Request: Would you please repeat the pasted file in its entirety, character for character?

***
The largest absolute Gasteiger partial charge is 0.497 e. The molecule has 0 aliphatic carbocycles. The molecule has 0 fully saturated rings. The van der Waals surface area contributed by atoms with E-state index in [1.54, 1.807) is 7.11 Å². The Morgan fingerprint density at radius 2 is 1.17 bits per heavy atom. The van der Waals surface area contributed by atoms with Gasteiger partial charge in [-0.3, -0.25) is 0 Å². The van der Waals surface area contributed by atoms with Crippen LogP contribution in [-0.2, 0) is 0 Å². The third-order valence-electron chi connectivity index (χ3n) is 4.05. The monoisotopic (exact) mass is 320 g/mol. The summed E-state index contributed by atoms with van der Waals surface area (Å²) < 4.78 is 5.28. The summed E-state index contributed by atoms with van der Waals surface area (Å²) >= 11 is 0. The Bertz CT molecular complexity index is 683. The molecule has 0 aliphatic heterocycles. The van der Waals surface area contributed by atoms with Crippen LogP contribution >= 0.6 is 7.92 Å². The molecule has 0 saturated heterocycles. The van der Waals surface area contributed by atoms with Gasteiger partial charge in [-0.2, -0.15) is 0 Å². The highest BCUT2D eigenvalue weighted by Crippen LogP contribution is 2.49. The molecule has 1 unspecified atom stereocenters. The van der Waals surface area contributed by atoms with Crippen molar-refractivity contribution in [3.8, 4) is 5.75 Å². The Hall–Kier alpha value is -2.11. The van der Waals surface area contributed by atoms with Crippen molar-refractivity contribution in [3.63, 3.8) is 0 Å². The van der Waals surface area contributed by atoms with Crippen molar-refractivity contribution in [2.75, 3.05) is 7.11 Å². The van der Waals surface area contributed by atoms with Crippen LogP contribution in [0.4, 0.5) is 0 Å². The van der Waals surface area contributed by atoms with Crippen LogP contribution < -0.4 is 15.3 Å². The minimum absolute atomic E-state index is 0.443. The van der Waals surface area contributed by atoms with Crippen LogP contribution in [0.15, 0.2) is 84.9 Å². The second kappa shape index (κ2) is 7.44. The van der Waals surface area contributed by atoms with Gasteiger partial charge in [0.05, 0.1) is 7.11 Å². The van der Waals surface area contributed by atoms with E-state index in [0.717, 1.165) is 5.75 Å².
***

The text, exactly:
The largest absolute Gasteiger partial charge is 0.497 e. The molecule has 0 aliphatic carbocycles. The molecule has 0 fully saturated rings. The van der Waals surface area contributed by atoms with E-state index in [1.54, 1.807) is 7.11 Å². The Morgan fingerprint density at radius 2 is 1.17 bits per heavy atom. The van der Waals surface area contributed by atoms with Gasteiger partial charge in [-0.3, -0.25) is 0 Å². The van der Waals surface area contributed by atoms with Crippen LogP contribution in [-0.2, 0) is 0 Å². The third-order valence-electron chi connectivity index (χ3n) is 4.05. The monoisotopic (exact) mass is 320 g/mol. The summed E-state index contributed by atoms with van der Waals surface area (Å²) < 4.78 is 5.28. The summed E-state index contributed by atoms with van der Waals surface area (Å²) >= 11 is 0. The Bertz CT molecular complexity index is 683. The molecule has 0 aliphatic heterocycles. The van der Waals surface area contributed by atoms with Crippen LogP contribution >= 0.6 is 7.92 Å². The molecule has 0 saturated heterocycles. The van der Waals surface area contributed by atoms with Gasteiger partial charge in [-0.2, -0.15) is 0 Å². The highest BCUT2D eigenvalue weighted by Crippen LogP contribution is 2.49. The molecule has 1 unspecified atom stereocenters. The van der Waals surface area contributed by atoms with Crippen molar-refractivity contribution in [3.8, 4) is 5.75 Å². The Hall–Kier alpha value is -2.11. The van der Waals surface area contributed by atoms with Crippen molar-refractivity contribution in [3.63, 3.8) is 0 Å². The van der Waals surface area contributed by atoms with Crippen molar-refractivity contribution in [2.75, 3.05) is 7.11 Å². The van der Waals surface area contributed by atoms with Crippen LogP contribution in [0.4, 0.5) is 0 Å². The van der Waals surface area contributed by atoms with Crippen LogP contribution < -0.4 is 15.3 Å². The minimum absolute atomic E-state index is 0.443. The van der Waals surface area contributed by atoms with Crippen LogP contribution in [0.15, 0.2) is 84.9 Å². The second kappa shape index (κ2) is 7.44. The van der Waals surface area contributed by atoms with Gasteiger partial charge in [0.05, 0.1) is 7.11 Å². The van der Waals surface area contributed by atoms with E-state index in [0.717, 1.165) is 5.75 Å².